In this case, the pilot of the light airplane had filed a Visual Flight Rules flight plan that would have taken him initially to the southwest from Torrance Airport toward Long Beach Airport, and around the controlled airspace of Los Angeles International Airport. If he had followed his planned route no collision would have occurred. However, he flew directly east and as he climbed, he entered the Los Angeles TCA without ATC clearance. This was a significant violation of FAA regulations.

If the crew of Aeroméxico Flight 498 had performed in exactly the same way, flew the same path and descent, but the Piper Archer had remained clear of the TCA as required, there would have been no collision.

If air traffic controllers involved with the airliner and the private airplane had performed in exactly the same way as they had, but the Archer had not violated the TCA, there would have been no collision.

The inescapable conclusion is that William Kramer, by flying into the Los Angeles Terminal Control Area, caused the mid-air collision between his airplane and the Aeroméxico DC-9.

♦ ♦ ♦ ♦ ♦ ♦

The National Transportation Safety Board reassembled the wreckage of the Piper Archer at Long Beach Airport to compare to damage of the DC-9’s horizontal stabilizer. The relative position of the aircraft in this 3 September 1986 photograph is not representative of the actual collision. (AP Photo/Douglas C. Pizac via Kathryn’s Report)

¹ The Piper Archer’s altimeter was recovered and examined. Although the three pointers were missing, traces of paint from the pointers, called “slap marks,” were found on the dial face at positions corresponding to an altitude of 6,560 feet (1,999 meters).

² On 1 September 1986, The New York Times reported, “Bill Gold, a spokesman for the coroner’s office, said an autopsy showed that the pilot suffered the heart attack ‘within minutes before the fatal injuries.’ Mr. Gold said that the cause of death was ‘multiple traumatic injuries received in the crash.’ He said in an interview tonight that it had not been determined whether the heart attack led to the collision. ‘We can’t say whether it caused the collision,’ he said, ‘How severe it was we can’t say because he lived long enough to get the fatal injuries.’ “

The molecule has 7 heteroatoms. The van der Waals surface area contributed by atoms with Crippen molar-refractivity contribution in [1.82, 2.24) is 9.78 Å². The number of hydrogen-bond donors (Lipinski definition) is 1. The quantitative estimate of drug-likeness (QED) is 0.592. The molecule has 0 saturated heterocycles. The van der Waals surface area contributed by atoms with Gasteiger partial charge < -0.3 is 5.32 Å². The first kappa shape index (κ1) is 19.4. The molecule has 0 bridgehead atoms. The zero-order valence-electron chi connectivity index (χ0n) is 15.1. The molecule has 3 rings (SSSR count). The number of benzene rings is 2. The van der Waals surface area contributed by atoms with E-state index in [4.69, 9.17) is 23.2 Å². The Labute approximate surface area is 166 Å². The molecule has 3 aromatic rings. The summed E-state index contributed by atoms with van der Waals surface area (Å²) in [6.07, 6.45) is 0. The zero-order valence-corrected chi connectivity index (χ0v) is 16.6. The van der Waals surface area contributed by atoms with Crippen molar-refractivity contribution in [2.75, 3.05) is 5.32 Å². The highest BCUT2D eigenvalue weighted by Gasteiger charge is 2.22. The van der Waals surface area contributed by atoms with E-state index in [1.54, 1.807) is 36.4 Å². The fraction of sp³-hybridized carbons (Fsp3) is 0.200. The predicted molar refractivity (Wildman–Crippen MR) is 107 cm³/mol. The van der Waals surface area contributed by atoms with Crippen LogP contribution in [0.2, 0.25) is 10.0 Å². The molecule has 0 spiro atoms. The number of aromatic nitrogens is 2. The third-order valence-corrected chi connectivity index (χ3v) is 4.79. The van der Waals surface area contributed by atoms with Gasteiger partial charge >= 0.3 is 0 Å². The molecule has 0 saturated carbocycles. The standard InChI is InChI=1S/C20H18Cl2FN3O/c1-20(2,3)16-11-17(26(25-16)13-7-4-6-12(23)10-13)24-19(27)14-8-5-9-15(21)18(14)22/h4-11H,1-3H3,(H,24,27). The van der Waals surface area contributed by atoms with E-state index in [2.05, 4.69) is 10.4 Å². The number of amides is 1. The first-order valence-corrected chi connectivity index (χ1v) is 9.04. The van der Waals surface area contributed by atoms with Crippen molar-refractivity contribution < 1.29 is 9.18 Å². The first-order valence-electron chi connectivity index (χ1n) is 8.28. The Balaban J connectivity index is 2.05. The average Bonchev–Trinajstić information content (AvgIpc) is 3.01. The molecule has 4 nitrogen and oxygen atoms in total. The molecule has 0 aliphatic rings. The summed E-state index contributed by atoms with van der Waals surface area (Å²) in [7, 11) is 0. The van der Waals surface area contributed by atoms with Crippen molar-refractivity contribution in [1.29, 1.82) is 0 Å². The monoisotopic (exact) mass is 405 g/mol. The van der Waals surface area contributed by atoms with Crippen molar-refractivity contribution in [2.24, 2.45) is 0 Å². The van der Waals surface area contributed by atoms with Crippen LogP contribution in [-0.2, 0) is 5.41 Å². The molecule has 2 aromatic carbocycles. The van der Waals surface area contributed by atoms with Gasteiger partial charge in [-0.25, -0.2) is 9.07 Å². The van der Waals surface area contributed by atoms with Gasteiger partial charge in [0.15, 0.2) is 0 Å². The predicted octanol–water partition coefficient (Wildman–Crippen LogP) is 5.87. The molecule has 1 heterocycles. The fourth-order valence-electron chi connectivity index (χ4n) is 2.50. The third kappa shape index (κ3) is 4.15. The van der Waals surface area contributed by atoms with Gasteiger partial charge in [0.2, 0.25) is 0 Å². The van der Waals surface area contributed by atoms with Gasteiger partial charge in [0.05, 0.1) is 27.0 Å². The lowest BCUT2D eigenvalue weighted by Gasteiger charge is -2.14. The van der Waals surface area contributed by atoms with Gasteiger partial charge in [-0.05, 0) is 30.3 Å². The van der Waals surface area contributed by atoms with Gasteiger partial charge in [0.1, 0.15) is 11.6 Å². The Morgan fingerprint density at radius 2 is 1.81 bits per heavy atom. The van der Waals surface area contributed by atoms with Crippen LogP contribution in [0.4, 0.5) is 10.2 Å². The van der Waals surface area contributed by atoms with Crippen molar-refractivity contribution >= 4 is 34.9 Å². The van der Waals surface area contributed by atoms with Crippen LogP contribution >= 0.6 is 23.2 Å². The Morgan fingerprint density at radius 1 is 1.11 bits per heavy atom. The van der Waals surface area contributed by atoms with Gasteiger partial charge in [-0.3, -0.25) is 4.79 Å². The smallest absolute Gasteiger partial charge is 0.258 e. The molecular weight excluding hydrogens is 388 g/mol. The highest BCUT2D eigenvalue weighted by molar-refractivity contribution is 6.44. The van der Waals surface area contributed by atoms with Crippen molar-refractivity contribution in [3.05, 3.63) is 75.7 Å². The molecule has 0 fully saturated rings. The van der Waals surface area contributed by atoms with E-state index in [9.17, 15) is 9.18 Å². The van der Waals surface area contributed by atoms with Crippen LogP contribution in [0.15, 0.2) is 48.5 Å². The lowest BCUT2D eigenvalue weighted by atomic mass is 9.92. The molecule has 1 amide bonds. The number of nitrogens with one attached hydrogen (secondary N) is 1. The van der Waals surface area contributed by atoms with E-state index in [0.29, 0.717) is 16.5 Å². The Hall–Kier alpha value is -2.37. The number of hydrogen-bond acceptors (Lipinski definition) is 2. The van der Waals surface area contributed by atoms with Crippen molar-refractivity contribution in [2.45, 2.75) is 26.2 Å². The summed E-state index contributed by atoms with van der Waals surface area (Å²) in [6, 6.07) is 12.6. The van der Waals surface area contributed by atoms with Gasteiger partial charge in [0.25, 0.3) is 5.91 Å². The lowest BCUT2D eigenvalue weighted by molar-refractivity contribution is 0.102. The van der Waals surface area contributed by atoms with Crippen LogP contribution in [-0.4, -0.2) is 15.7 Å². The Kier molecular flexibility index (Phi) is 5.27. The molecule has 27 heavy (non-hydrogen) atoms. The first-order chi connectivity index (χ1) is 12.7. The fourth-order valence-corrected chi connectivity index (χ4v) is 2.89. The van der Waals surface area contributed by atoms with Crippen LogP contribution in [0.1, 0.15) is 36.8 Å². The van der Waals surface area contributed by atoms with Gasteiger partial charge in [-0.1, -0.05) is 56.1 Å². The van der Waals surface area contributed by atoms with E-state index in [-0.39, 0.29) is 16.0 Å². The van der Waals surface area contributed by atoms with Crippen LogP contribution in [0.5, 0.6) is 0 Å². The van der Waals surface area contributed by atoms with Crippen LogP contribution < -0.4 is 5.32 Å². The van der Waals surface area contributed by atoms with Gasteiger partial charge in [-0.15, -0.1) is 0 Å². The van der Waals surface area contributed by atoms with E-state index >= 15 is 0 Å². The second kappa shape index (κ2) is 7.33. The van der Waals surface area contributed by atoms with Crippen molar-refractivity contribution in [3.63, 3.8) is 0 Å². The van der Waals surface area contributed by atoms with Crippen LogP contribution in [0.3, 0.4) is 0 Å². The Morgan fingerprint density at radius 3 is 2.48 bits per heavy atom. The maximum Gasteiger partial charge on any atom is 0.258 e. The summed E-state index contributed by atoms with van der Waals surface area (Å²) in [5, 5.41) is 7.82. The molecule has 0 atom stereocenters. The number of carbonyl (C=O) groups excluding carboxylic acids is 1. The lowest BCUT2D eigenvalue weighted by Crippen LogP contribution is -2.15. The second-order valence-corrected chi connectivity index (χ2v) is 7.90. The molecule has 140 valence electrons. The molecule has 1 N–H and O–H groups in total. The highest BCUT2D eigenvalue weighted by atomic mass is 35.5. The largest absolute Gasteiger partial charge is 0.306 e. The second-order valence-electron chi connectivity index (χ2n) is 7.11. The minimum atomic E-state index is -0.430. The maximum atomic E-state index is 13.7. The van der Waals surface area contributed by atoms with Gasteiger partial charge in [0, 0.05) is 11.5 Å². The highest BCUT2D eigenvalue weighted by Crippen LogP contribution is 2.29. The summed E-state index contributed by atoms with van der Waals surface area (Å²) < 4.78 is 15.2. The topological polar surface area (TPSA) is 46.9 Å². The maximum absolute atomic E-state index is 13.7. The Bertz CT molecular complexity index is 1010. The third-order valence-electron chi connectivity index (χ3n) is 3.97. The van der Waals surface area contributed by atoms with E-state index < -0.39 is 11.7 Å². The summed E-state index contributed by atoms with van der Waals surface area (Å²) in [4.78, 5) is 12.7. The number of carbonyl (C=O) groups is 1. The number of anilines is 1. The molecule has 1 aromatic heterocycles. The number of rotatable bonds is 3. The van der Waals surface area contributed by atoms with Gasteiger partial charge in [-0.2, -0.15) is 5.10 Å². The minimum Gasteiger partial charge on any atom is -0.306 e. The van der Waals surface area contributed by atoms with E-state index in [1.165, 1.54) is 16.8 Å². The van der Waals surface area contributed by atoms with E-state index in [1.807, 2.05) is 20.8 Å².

In its 2 September 1986 edition, the Los Angeles Times reported, “An autopsy late Monday on the body of the man believed to be the pilot of the archer showed that he had suffered a heart attack just before the collision, according to the Los Angeles County coroner’s office.”

In its accident report, the NTSB quotes from the autopsy report, ” ‘. . . complete proximal occlusion of the right coronary artery.’ ” The NTSB further stated, “The Armed Forces Institute of Pathology (AFIP) also reviewed the autopsy protocol and the heart of the pilot of the Piper. With regard to their examination of the pilot’s heart, the AFIP pathologists found severe coronary atheriosclerosis but ‘no necrosis or other evidence of acute myocardial infarction identified.’ “

© 2018, Bryan R. Swopes

31 August 1956

Dix Loesch climbs aboard City of Renton while Tex Johnston waits. (Boeing)

31 August 1956: The first production Boeing KC-135A Stratotanker, 55-3118, named City of Renton, made its first flight with company test pilots Alvin Melvin (“Tex”) Johnston and Richards Llewellyn (“Dix”) Loesch, Jr., on the flight deck.

City of Renton, the first Boeing KC-135A Stratotanker, 55-3118, takes off for the first time. (Seattle Post Intelligencer)

Built as an aerial refueling tanker to support the U.S. Air Force fleet of B-52 strategic bombers, an initial order for 29 tankers was soon followed by three additional orders, bringing the total to 275 airplanes by the end of Fiscal Year 1958.¹ Eventually 732 KC-135As were built by Boeing, and an additional 81 of other versions.